14. maria says

    We’ve found that having indoor cats solves that problem. They also have longer lives and lower vet bills.

    I know. My other cat, who died recently at an age of 21 years and two months, was an indoor cat. But this one moved in on his own accord one winter nine years ago as an adult cat, and was then already used to coming and going. No efforts of mine has been able to change it. Once, after he’d been in a fight with another cat, I tried to keep him indoors. He cried non-stop for four days and nights, and we had to put up new wallpaper on either side of the door…

    @ #19

    *LOL* There are no chipmunks here, thank goodness :-D I read somewhere they do this because they think we’re such lousy hunters. They bring us prey to practice on.

  15. carlie says

    Oh, the money.
    We were always the types who said no, we’d never spend all kinds of money on a cat. Who were those kinds of people, who would spend a house payment and more on a pet? And then she got sick. Very sick. And there was no way we could say no; she was our responsibility, our charge, and she had so much of our love. And it was worth every penny. And now we’re those people. :)

  16. Onamission5 says

    Oh GAWD, cats *are* covered in cat spit! How has this never occurred to me in all of my 41 3/4 years?

    And the money, the money. I had one cat who ate a live spider which bit him all the way down his esophagus, causing him to go into anphelaxis (sp) and basically die at the vet’s then get revived, twice. We called him the $600 cat, and proudly swore that was the most we’d ever spend to keep an 8 lb animal alive. Then last year we got a kitten. The kitten, after being treated for kitty RSV and giardia and worms, was >< this close to full recovery when he somehow got himself bit on the penis by a spider. Cue a week in kitty urgent care, getting his bladder drained by needle every 30 minutes until the swelling went down enough for him to pee by himself. (WTF is it with cats and spiders?) He cost us almost as much as our son's CT scan. The little fucker repays us by batting shit off of tables and terrorizing our ankles. Love him.

  17. Onamission5 says

    The “little fucker” who bats shit off tables would be the cat, not the kid. In case that wasn’t clear.

  18. davidmc says

    My little boy, Mogga, he of the giant paw to the right, likes to clean his bum, he also like to wake me by licking my face, if that doesnt work, he shoves his head in my mouth. He has also, on a couple of occasions, trampled poo into bed. He likes to run/climb up my back onto my shoulder, sometimes at inopportune moments. Its like living with Cato. Apart from that he is the bestest little boy ever.

  19. fullyladenswallow says

    My previous cat, dearly departed “Henry” exhibited some of the behaviors described here so far, and I more than allowed for this because of his personality. What a lover! He’d never use his claws while trying to get me up to let him out. If the paw on the cheek didn’t work in waking me, I would then feel the gentle pressure of incisors on the tip of my nose. He was a kitty that would melt in your arms as you’d carry him. I really, really miss my best bud, Henry.

  20. baal says

    @#4 cat spit (from the article, not Dan) – some of us are deathly allergic to it. I get eyes watering face swelling full histamine reaction from just sitting next to cat owners.

  21. fastlane says

    Our long haired ball of fluff, Her Royal Highness, Princess of Smug, Pixel the cat, actually wipes her feet on the bathroom carpet after burying (quite completely most of the time) her poo in the litter box. It appears to be a continuation of the burying behavior that she does after she’s stepped out of the litter box, but the effect is that she winds up wiping her feet on the carpet.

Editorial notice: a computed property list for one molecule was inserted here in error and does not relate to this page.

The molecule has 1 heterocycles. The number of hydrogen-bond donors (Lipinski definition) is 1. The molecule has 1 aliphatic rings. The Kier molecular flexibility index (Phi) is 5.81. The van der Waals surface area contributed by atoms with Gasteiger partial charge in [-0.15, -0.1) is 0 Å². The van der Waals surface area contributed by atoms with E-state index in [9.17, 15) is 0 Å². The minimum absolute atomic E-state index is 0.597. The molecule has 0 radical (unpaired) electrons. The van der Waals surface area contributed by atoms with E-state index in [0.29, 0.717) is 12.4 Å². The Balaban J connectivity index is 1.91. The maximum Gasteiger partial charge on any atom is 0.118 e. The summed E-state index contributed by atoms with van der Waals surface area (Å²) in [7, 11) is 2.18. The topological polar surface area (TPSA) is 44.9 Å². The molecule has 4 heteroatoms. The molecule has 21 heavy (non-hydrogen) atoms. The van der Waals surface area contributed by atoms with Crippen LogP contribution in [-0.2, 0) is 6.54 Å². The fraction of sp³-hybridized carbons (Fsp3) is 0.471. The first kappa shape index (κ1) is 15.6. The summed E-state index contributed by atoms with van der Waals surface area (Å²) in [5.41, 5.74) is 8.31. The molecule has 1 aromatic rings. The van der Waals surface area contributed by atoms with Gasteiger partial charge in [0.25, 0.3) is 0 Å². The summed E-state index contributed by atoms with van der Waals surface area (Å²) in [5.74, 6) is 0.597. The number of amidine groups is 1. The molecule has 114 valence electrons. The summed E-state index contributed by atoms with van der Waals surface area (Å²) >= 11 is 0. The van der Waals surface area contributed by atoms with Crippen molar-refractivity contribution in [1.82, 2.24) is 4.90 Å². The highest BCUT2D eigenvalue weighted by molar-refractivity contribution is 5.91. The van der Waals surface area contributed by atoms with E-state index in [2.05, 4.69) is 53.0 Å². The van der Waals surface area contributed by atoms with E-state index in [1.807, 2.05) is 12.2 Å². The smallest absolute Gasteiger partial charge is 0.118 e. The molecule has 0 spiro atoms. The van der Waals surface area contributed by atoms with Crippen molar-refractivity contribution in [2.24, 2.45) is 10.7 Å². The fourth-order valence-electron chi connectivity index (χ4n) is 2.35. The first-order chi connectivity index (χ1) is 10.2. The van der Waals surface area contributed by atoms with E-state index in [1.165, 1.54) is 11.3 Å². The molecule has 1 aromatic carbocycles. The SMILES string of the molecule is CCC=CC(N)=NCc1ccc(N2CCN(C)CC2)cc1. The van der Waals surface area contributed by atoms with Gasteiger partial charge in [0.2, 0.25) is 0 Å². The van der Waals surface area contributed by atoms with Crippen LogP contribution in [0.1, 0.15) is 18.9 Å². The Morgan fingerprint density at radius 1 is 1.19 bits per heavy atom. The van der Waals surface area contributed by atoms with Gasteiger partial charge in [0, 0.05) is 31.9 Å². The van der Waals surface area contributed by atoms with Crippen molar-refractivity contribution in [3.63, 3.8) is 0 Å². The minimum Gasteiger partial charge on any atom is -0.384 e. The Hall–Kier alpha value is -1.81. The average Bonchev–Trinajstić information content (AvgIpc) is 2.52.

Pix isn’t destructive at all, never jumps up on the counters, although she will occasionally get on the kitchen table, and does not like people food (except bacon), or even wet cat food.

    She doesn’t claw anything other than the actual carpet, and she spreads it around (she loves the stairs), so it doesn’t get really bad in any area, and we try to keep SoftPaws on her also, which helps with that.

    She has a spot on the couch where she sits when she wants brushed, which is several times a day, at least. She’s very sweet and loving to us, her staff. She is, unfortunately, not a cat person, or we would probably have at least a couple more by now.

  22. Illuminata, Genie in the Beer Bottle says

    Mine is a perasian/maine coon mix, so he’s the fuzziest damn cat ever. Hairballs galore.

    I’m not sure I entirely agree on the projection issue. While, yes, when we’re talking to them and making up responses, yes that’s projection.

    But, when he stands at the window meowing at me when I get home from work. He’s TOTALLY yelling at me that he’s hungry and to get up there and feed him.

    or, when he wants attention, he’ll stand on his hind legs next to my comp chair and start swatting at my hands as I type.

    One question for more seasoned cat owners: why does he insist on putting his butt on me? Whenever he sits down next to me, which is as often as he can, he lifts his tail and plants his butt on me. Why?

  23. davidmc says

    “why does he insist on putting his butt on me?”
    “6 Things Cat Owners Dare Not Think About”
    Thats the most unthinkable 7th thing, so unthinkable it couldnt be written about or numbered.
    I too am a new cat owner and i didnt know they did that. When I think of it, i come up with an 8th thing which is , mistaking which end is snuggling up……… to my face…..at night………. in the dark…………….nooooooooooooooooooooooooooo!

  24. gargamjell says

    I think cats should be outdoor animals and I don’t like impractical breeds.

    * They roll around in something awful and you have to wash them.

    * Never fully housebroken, they relieve themselves behind the sofa.

    * Too picky to eat their pills, they get worms and litter.

    * They mark their territory indoors, sometimes on visiting guests.

    * “No, get away from eachother! You are of the same litter! WTF?” *Douses with water*

    * They disappear for three weeks to fight and mate, then come home with shredded ears
    and pus in their wounds.

    * They die from illness, traffic, other wild beasts or they just vanish.

  25. Pieter B, FCD says

    What’s the best way to get cat hair off the sofa? Invite people over.

    I try not to guess what’s going on their little predator brains most of the time, but I have given some thought to the meaning of the love-bite. I believe it means “I am a little fur-covered killing machine, and I could rip your lungs out, but I love you, so I won’t. Just don’t get too sure I wouldn’t do it for shits and giggles one of these days.”